“She’s on a break. She needs a break!”
(Do you know which movie this quote is from?)
I didn’t set out to take a break. The break found me.
I used to have all the socials on my phone. “All the socials” meaning Facebook, Twitter, Instagram, and the social-like search engine, Pinterest.
Then years ago, I decided to take them off. All of them were removed except for Instagram because I couldn’t do what I wanted without the app. The rest of them, I could use a scheduler and pop on the platform from my computer when I decided. It felt more intentional instead of mindlessly scrolling.
But even with trying to be intentional about my use, I spent way too much time mindlessly scrolling.
Now, don’t get me wrong, there are things I love about social media.
I love sharing and connecting with others. These platforms have introduced me to some wonderful people I never would have connected with without them. People who live in other states or even other countries. Because I was introduced to these people, I was also introduced to classes and workshops that helped me open my brain.
That is pretty amazing!
But I’m sure most of us can agree that social media has a dark side.
The drama (and cliques).
And again – Time suck!
It can be draining.
Then, if you add on top of the drain with feeling like you need to create content consistently. It can get downright overwhelming.
I always kind of enjoyed creating posts. I liked using Canva to create graphics and images. I liked scheduling them out. And I especially liked engaging with people who commented on my posts.
I would batch similar posts, like the writing/journaling prompts I used to post every Monday. I created six weeks of posts and scheduled them out. It was nice that I didn’t have to think about those posts for several weeks, but when I did have to think about it again, it no longer felt fun. It was a chore.
One day, Instagram tried to force me to verify something – I can’t even remember what it was, something small and insignificant – and my reaction was, “Nope. I’m done.” I deleted IG from my phone, the last of the socials to survive there and stopped checking on any of them from any device.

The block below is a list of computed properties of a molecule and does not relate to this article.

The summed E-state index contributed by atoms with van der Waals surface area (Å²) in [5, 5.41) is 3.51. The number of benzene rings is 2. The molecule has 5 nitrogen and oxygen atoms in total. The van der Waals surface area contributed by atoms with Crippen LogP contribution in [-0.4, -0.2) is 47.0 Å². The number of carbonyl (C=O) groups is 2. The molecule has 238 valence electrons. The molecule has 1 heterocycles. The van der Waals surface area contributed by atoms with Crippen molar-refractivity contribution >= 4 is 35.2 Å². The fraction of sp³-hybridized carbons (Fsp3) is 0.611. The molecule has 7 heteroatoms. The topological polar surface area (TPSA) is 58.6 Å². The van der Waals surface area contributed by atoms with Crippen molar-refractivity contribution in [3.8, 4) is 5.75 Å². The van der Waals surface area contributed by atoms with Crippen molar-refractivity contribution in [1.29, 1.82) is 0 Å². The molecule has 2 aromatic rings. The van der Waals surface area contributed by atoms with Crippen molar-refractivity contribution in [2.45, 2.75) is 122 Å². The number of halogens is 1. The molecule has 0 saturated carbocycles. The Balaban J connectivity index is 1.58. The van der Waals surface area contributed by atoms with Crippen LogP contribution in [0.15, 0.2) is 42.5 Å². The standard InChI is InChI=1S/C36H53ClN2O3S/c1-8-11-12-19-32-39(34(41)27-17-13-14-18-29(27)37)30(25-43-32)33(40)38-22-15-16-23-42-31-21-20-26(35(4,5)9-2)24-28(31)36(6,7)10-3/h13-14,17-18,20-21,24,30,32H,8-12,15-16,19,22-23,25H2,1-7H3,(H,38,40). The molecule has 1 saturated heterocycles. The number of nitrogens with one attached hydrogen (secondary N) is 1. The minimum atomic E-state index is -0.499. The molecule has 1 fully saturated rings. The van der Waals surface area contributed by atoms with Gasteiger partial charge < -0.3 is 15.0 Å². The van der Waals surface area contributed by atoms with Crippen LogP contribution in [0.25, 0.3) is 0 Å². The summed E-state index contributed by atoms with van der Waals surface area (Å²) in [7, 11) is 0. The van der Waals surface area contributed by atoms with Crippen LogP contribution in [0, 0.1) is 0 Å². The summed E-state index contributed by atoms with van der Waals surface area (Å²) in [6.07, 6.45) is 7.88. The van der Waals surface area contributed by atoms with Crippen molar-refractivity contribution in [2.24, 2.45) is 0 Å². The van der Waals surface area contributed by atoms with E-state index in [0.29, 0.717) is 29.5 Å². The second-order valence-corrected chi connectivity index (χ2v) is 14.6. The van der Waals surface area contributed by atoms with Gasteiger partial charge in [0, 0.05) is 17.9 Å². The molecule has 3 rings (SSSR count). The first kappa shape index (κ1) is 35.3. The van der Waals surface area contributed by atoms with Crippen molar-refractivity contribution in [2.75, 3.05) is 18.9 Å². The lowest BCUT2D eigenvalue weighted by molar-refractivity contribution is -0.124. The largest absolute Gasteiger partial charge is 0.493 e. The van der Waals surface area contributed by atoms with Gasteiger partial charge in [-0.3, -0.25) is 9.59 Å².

A couple of times I thought I would just pop on from my computer to see what’s happening, but every time I started to log in, my fingers stopped moving on the keyboard and I would reach for my mouse and maneuver the little arrow up to the corner and click on that X to close the window.
I just couldn’t face it. I was completely burnt out.
I filled my journal pages with scribbles about the when, how, and why, of social media. What I learned from all the internal questioning was I was not showing up as me. I was showing up as “Professional” me (whatever “professional” means). I am trying to run a business, so I was trying to be “business-like” (again, whatever that means). I wasn’t allowing myself to have much fun.
My new approach to social media is FUN. And a bit of an experiment. I want to have fun on social media and in my business. I’m showing up when I want, though still consistently throughout the week.
I returned slowly. Mostly commenting and liking other people’s posts. Then I started sharing a few. Next, I began to post random things on my IG stories. A picture of my tomato plant, a flower, maybe a thought I had. Now, I am fully back, trying different things and having fun. Grid be damned!
My main focus has turned to my email community. The people in my community get first, and sometimes exclusive dibs on what I share. For example, the community received several journal prompts surrounding social media when I shared this post with them. You can join us!
If you’re feeling overwhelmed by social media, there’s no shame in taking a break. We’ll still be around when you get back – unless we also decided to take a break, in which we wouldn’t see your posts anyway.
So, take the break!
Even if it is an all night one. (< play on the continued quote above – seriously, take as long as you need/want!)
Have you taken a social media break?